Background: While Mindfulness-based interventions (MBIs) employ two distinct practices, focused attention (FA) and open monitoring (OM), the integrated delivery of these practices in MBIs precludes understanding of their practice-specific effects or contributions to therapeutic outcomes.
Creation of FA and OM programs: In order to offer a research tool to address this problem, the current study created separate 8-week FA and OM meditation training programs that are structurally equivalent to Mindfulness-Based Cognitive Therapy (MBCT).Measures of structural equivalence included participant-level (sample characteristics), treatment-level (program structure and duration, program materials, class size, attendance, homework compliance, etc.) and instructor-level variables (training, ratings and adherence/fidelity). Measures of differential validity included analysis of program materials as well as cognitive and affective skills and beliefs about meditation acquired by participants after the 8-week training.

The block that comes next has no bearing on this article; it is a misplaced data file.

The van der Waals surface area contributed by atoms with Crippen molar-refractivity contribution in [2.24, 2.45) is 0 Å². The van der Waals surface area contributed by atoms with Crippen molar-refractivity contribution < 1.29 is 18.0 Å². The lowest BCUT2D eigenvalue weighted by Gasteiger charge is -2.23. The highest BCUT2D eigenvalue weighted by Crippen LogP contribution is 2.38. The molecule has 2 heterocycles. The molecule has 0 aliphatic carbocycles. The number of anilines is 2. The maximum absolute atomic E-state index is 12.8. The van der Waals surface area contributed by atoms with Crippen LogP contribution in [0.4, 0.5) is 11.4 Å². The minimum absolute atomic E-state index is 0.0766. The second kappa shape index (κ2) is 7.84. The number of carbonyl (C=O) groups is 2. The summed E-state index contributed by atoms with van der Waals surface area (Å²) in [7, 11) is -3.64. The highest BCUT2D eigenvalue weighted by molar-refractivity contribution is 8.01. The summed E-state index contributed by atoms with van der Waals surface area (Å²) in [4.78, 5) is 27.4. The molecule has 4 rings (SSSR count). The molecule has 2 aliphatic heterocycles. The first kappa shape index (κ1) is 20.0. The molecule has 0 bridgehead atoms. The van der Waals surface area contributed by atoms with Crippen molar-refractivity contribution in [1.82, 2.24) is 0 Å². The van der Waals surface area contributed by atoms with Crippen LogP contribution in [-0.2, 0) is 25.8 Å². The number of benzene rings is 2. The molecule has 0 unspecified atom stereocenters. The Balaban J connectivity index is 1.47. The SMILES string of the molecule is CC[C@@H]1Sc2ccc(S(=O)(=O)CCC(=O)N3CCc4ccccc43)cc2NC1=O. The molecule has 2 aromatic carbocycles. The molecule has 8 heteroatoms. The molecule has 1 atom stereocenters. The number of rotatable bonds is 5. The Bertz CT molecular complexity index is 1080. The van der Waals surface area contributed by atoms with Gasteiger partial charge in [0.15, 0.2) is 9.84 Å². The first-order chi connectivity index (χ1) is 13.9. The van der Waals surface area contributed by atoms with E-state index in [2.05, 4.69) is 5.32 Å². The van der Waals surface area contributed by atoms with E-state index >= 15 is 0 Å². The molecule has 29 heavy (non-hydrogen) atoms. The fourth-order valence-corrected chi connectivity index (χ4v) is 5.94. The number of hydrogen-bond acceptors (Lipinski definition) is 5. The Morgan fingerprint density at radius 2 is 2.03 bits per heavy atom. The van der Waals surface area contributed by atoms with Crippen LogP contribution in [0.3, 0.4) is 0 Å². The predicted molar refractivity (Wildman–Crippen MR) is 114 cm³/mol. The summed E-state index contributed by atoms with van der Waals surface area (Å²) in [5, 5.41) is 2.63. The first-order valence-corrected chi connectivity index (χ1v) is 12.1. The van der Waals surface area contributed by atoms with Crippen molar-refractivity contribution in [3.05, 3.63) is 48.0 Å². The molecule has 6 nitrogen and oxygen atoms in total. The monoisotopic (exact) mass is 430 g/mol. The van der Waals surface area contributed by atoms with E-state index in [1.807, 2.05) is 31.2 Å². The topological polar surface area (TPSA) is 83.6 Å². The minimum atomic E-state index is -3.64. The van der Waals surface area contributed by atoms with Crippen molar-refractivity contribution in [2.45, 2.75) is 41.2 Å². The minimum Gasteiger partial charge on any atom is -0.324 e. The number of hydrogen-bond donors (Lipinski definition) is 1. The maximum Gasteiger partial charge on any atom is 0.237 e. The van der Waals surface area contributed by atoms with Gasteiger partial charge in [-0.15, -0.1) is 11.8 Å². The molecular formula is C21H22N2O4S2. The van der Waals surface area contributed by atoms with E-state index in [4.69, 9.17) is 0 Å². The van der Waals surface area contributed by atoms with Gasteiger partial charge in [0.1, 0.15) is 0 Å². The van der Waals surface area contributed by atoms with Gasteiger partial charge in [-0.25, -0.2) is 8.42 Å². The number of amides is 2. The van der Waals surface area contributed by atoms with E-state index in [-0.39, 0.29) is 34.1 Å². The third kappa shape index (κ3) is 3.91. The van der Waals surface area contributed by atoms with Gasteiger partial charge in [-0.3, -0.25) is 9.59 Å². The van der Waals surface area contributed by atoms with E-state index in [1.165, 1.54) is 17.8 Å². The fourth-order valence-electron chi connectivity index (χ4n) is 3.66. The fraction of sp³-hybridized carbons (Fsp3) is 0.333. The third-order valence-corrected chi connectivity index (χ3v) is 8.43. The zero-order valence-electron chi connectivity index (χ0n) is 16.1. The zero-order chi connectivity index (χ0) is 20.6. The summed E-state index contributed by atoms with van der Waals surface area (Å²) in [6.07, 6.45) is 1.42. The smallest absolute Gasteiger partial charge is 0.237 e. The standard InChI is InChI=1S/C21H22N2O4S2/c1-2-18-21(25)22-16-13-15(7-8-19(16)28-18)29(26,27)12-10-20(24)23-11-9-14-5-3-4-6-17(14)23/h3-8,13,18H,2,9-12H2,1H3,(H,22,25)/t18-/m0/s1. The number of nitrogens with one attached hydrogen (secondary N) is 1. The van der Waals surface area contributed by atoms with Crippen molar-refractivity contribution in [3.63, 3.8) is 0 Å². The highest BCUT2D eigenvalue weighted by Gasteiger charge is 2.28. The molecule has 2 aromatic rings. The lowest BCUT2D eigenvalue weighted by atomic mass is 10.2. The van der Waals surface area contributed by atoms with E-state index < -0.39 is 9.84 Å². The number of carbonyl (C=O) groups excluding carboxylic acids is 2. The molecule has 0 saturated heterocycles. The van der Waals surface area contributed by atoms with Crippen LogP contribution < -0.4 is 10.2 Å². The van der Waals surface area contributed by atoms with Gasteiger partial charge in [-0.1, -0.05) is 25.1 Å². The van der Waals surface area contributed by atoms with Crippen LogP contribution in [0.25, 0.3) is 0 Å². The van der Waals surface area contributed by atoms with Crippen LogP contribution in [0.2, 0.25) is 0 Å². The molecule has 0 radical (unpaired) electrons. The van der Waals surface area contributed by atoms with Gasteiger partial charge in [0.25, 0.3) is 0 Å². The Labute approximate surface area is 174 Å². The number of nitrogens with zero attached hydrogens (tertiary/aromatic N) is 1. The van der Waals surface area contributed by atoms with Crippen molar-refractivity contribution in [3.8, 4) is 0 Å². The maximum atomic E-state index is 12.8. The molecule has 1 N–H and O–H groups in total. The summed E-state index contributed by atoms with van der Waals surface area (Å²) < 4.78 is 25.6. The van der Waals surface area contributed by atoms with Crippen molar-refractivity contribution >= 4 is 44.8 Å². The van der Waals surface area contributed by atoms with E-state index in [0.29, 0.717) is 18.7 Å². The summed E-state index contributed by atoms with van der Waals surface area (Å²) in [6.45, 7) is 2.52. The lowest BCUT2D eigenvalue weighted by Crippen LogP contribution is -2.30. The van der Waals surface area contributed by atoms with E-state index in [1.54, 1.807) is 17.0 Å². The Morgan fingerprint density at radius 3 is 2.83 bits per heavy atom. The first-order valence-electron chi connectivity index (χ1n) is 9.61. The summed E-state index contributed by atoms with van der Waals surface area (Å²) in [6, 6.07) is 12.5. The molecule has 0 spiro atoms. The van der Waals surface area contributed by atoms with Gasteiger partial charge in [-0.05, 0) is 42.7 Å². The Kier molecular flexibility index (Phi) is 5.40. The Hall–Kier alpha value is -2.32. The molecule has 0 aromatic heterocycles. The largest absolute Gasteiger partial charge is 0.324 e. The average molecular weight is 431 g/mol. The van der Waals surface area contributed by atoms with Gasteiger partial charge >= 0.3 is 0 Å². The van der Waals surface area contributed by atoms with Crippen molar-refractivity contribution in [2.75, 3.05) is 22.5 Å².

This dismantling study was a 3-armed controlled trial that compares the effects of attention (Focused Attention: FA), acceptance (Open Monitoring: OM) and MBCT (Mindfulness Based Cognitive Therapy, a combination of FA and OM ) on clinical efficacy and three domains of Prefrontal Cortex (PFC) functioning in 104 individuals with mild-severe depression, anxiety and negative affect. The design is based on Jacobson’s classic 3 armed dismantling study (Jacobson et al.,1996) which compares single elements of a treatment package to the full, combined package.
Registration number and name of trial registry: clinicaltrials.gov NCT#: 01831362
Funding: National Institutes of Health (grant K23-AT006328-01A1)